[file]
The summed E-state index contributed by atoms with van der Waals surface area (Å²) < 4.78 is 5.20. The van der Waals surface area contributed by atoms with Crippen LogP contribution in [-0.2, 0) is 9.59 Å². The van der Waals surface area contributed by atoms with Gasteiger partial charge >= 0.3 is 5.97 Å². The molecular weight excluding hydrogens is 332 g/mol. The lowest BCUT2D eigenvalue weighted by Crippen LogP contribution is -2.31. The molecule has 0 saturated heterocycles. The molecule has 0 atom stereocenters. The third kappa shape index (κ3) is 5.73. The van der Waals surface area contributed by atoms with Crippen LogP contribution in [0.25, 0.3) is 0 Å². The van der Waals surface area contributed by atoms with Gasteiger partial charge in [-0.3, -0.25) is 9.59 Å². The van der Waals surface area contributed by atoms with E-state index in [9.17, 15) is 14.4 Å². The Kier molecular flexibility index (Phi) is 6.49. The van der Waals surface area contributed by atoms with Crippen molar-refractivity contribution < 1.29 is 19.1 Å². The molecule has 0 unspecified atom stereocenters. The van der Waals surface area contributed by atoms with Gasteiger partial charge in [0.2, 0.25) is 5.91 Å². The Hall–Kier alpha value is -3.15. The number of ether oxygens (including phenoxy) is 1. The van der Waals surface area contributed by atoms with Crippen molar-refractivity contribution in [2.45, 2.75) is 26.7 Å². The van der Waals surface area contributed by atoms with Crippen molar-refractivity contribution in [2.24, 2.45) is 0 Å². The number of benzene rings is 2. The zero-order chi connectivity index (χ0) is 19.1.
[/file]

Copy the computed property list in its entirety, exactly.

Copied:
The summed E-state index contributed by atoms with van der Waals surface area (Å²) < 4.78 is 5.20. The van der Waals surface area contributed by atoms with Crippen LogP contribution in [-0.2, 0) is 9.59 Å². The van der Waals surface area contributed by atoms with Gasteiger partial charge >= 0.3 is 5.97 Å². The molecular weight excluding hydrogens is 332 g/mol. The lowest BCUT2D eigenvalue weighted by Crippen LogP contribution is -2.31. The molecule has 0 saturated heterocycles. The molecule has 0 atom stereocenters. The third kappa shape index (κ3) is 5.73. The van der Waals surface area contributed by atoms with Crippen LogP contribution in [0.25, 0.3) is 0 Å². The van der Waals surface area contributed by atoms with Gasteiger partial charge in [-0.3, -0.25) is 9.59 Å². The van der Waals surface area contributed by atoms with E-state index in [9.17, 15) is 14.4 Å². The Kier molecular flexibility index (Phi) is 6.49. The van der Waals surface area contributed by atoms with Crippen molar-refractivity contribution < 1.29 is 19.1 Å². The molecule has 0 unspecified atom stereocenters. The van der Waals surface area contributed by atoms with Gasteiger partial charge in [0.2, 0.25) is 5.91 Å². The Hall–Kier alpha value is -3.15. The number of ether oxygens (including phenoxy) is 1. The van der Waals surface area contributed by atoms with Crippen molar-refractivity contribution in [2.45, 2.75) is 26.7 Å². The van der Waals surface area contributed by atoms with Crippen molar-refractivity contribution in [2.24, 2.45) is 0 Å². The number of benzene rings is 2. The zero-order chi connectivity index (χ0) is 19.1.